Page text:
The Danish security company, Heimdal, has this week detailed a powerful type of malware that will essentially erase your Android device as long as you’re not using Android in Russian.
Safe to say that Mazar is Russian malware?
While a nasty bit of software there are ways of avoiding any possible Mazar infestation or attack. First, Mazar doesn’t seem to affect phones where Android is installed in Russian. This certainly suggests that the malware itself was designed by Russians and Russians not wanting their own malware to wipe their phones.
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Additionally, Android devices ship with a default setting that only allows software to be installed from the Google Play store. If you have, however, unchecked this box in settings you set yourself from all sorts of attacks extending past this Mazar malware that gains administrator rights on your phone and can be used to make calls, read texts as well as simply wipe your phone.
Clearly, with pay number out there, you don’t want anyone to have such access where it charges up hundreds of dollars to a pay number while you sleep.
Mazar arrives to your phone as an innocent looking SMS message with a link to something that looks like a multimedia message. Let’s stop there, why would you open this? But the sad fact is that many do open links like this. If you make the mistake of going to this link, the malware installs Tor software and from there you are vulnerable to outside control of your device. Heimdal is reporting that they believe that the malware has been sent to over 100,000 phones in Denmark alone over the last few weeks.
So far, no other individual or security company has detected such a widespread attack.
You really don’t want this malware
In addition to making pay calls. An infected phone can also be made to send texts to premium numbers which cost the user and are very difficult to recoup your losses. You bank has ways of protecting your from fraud if your credit card information is gleaned by someone and used. This is not the case with premium numbers for texts where you will likely find yourself on the hook for all the financial damage caused.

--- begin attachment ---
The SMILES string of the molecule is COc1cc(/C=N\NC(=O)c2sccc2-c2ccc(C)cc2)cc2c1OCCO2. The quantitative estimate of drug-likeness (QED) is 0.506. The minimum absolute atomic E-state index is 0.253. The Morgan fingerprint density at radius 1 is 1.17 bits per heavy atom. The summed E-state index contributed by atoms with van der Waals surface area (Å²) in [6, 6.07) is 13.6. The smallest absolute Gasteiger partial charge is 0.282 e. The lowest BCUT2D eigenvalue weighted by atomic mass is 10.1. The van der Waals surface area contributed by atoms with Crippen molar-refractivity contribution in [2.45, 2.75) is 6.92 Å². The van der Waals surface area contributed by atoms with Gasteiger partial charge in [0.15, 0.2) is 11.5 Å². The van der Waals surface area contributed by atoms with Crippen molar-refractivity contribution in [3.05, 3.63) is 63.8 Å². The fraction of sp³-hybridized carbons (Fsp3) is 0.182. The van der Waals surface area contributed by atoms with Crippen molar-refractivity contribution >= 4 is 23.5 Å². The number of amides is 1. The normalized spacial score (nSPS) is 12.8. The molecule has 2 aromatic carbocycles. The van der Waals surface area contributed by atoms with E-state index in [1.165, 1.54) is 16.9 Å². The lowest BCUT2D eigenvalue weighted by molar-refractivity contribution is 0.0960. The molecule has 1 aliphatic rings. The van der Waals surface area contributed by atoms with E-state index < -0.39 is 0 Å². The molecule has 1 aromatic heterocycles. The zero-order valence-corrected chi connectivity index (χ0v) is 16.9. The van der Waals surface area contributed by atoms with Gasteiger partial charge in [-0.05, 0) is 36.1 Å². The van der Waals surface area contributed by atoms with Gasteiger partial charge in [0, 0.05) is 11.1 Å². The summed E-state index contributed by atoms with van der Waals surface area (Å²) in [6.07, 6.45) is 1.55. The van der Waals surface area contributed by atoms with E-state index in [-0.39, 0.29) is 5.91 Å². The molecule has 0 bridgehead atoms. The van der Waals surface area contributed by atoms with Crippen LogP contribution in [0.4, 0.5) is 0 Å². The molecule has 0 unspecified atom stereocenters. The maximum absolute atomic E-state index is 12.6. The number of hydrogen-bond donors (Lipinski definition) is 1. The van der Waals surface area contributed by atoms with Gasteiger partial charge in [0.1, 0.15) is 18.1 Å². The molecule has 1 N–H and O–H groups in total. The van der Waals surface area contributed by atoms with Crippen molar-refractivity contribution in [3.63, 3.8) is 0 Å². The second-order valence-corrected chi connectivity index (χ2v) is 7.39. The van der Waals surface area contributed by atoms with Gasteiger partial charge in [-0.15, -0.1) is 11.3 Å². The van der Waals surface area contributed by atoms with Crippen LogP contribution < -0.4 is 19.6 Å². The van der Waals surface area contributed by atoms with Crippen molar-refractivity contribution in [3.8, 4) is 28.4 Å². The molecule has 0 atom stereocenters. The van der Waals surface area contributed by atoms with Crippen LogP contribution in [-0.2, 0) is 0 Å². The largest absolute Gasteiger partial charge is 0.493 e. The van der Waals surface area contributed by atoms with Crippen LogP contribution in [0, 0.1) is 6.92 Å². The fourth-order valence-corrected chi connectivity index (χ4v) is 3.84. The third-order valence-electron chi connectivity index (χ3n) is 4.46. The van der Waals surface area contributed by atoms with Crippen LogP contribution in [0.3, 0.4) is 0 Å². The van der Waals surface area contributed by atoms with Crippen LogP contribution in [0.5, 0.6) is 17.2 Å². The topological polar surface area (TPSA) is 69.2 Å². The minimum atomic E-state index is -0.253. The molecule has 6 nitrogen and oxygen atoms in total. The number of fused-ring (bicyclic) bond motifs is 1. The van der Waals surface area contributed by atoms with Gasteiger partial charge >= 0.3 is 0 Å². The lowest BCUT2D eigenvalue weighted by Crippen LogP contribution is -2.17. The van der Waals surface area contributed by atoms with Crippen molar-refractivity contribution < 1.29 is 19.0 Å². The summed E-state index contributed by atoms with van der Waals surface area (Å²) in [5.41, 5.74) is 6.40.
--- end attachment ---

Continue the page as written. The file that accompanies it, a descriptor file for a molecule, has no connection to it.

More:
“It can do a lot of damage – maybe running up a big phone bill for which the customer would be liable,” chief executive of Heimdal, Morten Kjaersgaard told the BBC recently.
“It’s not like when you use your credit card and there’s an international standard for banks covering [fraud].”
While Heimdal limited its testing to phone running Android Kitkat 4.4, the company believes that this pernicious piece of malware also affects older versions of Android though the company is not certain.
In a nutshell, this really shouldn’t affect you if you don’t open mystery links sent to you by SMS. I mean really, why would you. Additionally, it seems silly to change the default security settings limiting download sources and installation from third-party sites. If you need an app from one of these and you know it to be safe, go ahead and change the default to download, but then return it to the default setting and you should be good.
“Over one billion devices are protected with Google Play which conducts 200 million security scans of devices per day,” a Google spokeswoman said.
“Fewer than 1% of Android devices had a Potentially Harmful App installed in 2014, and fewer than 0.15% of devices that only install from Google Play had a Potentially Harmful App installed,” she added.
And that right there is the crux of the whole matter.